The family of the renowned Sunday Times war correspondent Marie Colvin have launched legal action against the Syrian government charging it with arranging her death in 2012.
The award-winning American journalist was killed in a rocket attack just hours after telling the world how Bashar al-Assad's army was "simply shelling a city of cold, starving civilians".
According to a lawsuit filed in Washington, figures at the "highest level" of the Assad government were part of a conspiracy to attack a makeshift media centre used at the time by reporters in the besieged city of Homs.
The papers link the dictator's brother to the plan, which was designed to "surveil, target, and ultimately kill civilian journalists in order to silence local and international media as part of its effort to crush political opposition".
In February 2012 Ms Colvin, 56, travelled to the Baba Amr neighbourhood of Homs with British photographer Paul Conroy and Syrian translator Wael al-Omar on an assignment for The Sunday Times.
There they met activists, civilian journalists and bloggers reporting on the atrocities that were being carried out by government forces on a daily basis.
Their use of social media to share videos and stories earned the Syrian uprising the "Youtube Revolution", and a secret nerve centre for the group was set up on the ground floor of a three-storey house.
The papers state: "Throughout February 2012, the Assad regime received tips from intelligence sources in Lebanon that Ms Colvin and other foreign journalists were travelling to Syria through Lebanon and reporting from the Baba Amr Media Centre.
"Acting on these tips, senior members of the Assad regime formed a plan to intercept the journalists' communications, track their movement to locate the media centre, and kill the journalists with artillery fire."
On February 21, Ms Colvin made audio broadcasts via satellite dish to CNN, BBC News, and Channel 4 from the media centre, telling audiences around the world: "The Syrian Army is simply shelling a city of cold, starving civilians."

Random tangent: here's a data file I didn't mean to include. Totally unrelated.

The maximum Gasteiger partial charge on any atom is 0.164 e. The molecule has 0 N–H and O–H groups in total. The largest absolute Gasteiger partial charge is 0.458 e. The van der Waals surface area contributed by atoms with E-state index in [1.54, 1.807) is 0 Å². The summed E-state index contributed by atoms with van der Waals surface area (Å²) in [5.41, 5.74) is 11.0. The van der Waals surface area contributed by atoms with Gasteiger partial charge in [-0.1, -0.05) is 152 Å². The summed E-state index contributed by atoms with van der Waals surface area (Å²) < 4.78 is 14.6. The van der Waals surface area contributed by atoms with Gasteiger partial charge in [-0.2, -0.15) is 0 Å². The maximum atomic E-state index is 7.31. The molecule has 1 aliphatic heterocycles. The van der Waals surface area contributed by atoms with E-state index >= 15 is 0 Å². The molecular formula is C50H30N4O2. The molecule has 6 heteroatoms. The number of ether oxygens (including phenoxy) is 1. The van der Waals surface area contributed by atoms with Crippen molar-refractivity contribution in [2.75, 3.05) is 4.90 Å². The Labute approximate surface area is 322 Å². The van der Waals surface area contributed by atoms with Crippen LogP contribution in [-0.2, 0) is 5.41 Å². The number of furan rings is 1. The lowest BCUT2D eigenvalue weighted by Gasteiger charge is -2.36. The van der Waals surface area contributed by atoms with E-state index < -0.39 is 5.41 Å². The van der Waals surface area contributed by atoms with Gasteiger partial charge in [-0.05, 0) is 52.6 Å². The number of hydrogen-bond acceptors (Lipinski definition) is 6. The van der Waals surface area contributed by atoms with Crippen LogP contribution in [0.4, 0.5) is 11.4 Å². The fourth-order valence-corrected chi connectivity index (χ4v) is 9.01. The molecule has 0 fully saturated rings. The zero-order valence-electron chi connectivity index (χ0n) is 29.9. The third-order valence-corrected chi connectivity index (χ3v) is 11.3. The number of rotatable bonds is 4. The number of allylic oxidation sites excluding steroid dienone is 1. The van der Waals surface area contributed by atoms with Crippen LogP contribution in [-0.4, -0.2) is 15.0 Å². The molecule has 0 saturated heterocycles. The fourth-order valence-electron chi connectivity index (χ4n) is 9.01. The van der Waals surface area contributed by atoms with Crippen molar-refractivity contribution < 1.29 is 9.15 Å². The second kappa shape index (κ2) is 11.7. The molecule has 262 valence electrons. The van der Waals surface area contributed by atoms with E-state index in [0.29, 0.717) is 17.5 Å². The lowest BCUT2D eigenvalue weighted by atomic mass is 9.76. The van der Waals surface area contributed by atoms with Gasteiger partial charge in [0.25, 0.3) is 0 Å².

According to the lawsuit Syrian intelligence forces intercepted the broadcast signals and traced it to a location inside Baba Amr.
A regime spy tipped off the leadership of the Homs Military-Security Committee that foreign journalists were at the centre and led them to its location.
When salvos of rockets and mortar fire were unleashed on the house the following morning the activists and journalists attempted to flee with their lives.
Ms Colvin and French photographer Remi Ochlik were killed when a rocket slammed into the ground by the front door, sending shrapnel and splinters tearing through the house that severely injured Mr Conroy and Mr Omar.
According to the legal papers the plot to kill the journalists was drawn up by the Central Crisis Management Cell, a war cabinet set up by Assad.
The group included his brother, Maher Al-Assad, who commanded the elite 4th armoured division of the Syrian army.
The night before the attack the tip and plan of action was shared with his office, according to the papers.
The law suit is being brought by her sister, Cathleen Colvin, and her niece, Justine Araya-Colvin.
They claim that, as well as their personal loss, her assassination was "designed to intimidate and terrorise the civilian population of Syria, the victims' loved ones, other journalists, and the international community".
Ms Colvin worked for The Sunday Times for 25 years reporting on crimes against humanity and conflict around the world, including East Timor, The Balkans and Iraq.